Dark Waters. 1993. Directed by Mariano Baino. Screenplay by Baino & Andy Bark.
Starring Louise Salter, Venera Simmons, Mariya Kapnist, Lubov Snegur, Albina Skarga, Valeriy Bassel, Pavel Sokolov, Anna Rose Phipps, Tanya Dobrovolskaya, Valeriy Kopaev, Ludmila Marufova, Kristina Spivak, & Nadezhda Trimasova.
Not Rated. 89 minutes.
I’m always weary of the label Lovecraftian, because often people who don’t know any better link H.P. Lovecraft to any kind of horror involving tentacles or weird cults. However, Dark Waters – alongside John Carpenter’s In the Mouth of Madness – is one of the most Lovecraftian stories on film outside of actual adaptations of the writer’s work. What cements it as such is that it’s a modern entry in the canon of the Gothic tradition, including not only what we expect of the genre, but also using the influence of H.P. in a way that actually translates to being labelled as Lovecraftian.
Mariano Baino’s 1993 film, for North American audiences, got lost in the undertow of the general state of ’90s horror. Now, there are a bunch of fine horror films out of the decade, despite what certain critics say. But while so many were chasing after Wes Craven’s Scream-style glory, pumping out ‘teen slashers’ like there was no tomorrow, Baino focuses on a uniquely twisted story about a woman named Elizabeth (Louise Salter) uncovering the hidden history of her father in regards to a mysterious island convent full of nuns.
Between a palpably dreadful atmosphere, the Gothic qualities of the story and its plot, eerie scenes to fill your boots, Dark Waters has more than enough to thrill genre fans that want something with more substance than any number of slasher flicks from the ’90s. Even without comparison, Baino’s work is fantastic, drawing us into an otherworldly place of strange beauty while simultaneously horrifying us.
Dark atmosphere is apparent from the start. A large reason comes from the setting and the natural locations. This is one of the very first Western films shot in Ukraine following the collapse of the Soviet Union. Every location is organic, compelling, they also give us that sense of isolation, lost out in the ocean amongst unforgiving rocky terrain, nothing else near but sea and sky. With the isolation is the dreary, rainy weather, a perpetual storm. Even inside water drips constantly, in the bright light of day the atmosphere remains eerie, as if there’s always strange things going on just below the island town’s surface.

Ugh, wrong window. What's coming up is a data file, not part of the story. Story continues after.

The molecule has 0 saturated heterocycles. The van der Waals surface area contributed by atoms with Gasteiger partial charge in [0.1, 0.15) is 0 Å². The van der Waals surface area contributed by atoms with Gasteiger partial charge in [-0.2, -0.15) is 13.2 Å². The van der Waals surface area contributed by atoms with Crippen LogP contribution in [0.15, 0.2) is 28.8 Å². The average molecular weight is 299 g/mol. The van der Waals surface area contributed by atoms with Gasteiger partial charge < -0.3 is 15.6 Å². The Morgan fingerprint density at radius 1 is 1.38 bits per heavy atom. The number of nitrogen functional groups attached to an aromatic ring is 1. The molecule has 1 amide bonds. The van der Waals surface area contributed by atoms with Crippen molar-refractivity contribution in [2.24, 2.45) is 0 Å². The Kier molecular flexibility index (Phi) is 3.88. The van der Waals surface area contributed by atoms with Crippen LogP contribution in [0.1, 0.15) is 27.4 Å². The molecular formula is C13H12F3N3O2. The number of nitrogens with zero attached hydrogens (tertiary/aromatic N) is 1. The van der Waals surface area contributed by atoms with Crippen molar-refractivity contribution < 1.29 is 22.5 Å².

The villagers themselves are likewise part of the atmosphere themselves, an aspect to each and every one of them which just seems off, strange and vaguely threatening. Minimal dialogue adds an extra layer of tension and unease, effectively telling the story with sparse words and carrying the mood with a feeling that little is said on this island out in the open; the important conversations ensure under cover of shadow.
Numerous images will stick in the audience’s mind. There’s the apocalyptic, Biblical imagery of a beach filled by dead fish. There’s a pale, demon-like nun hanging on a cross, wailing, moaning. Later, a woman is burned alive in her small hut by the shore; Elizabeth cradles her after she’s pulled from the flame, her skin crackling and black and oozing. Best of all, there’s something lurking beneath the convent, far under its foundation. This thing isn’t a high budget creature. Still unnerving. Feels exactly how an ancient, god-like entity kept in an underground tomb should: decrepit, gross, awful. In brief glimpses and claustrophobic quarters, its power is inevitable.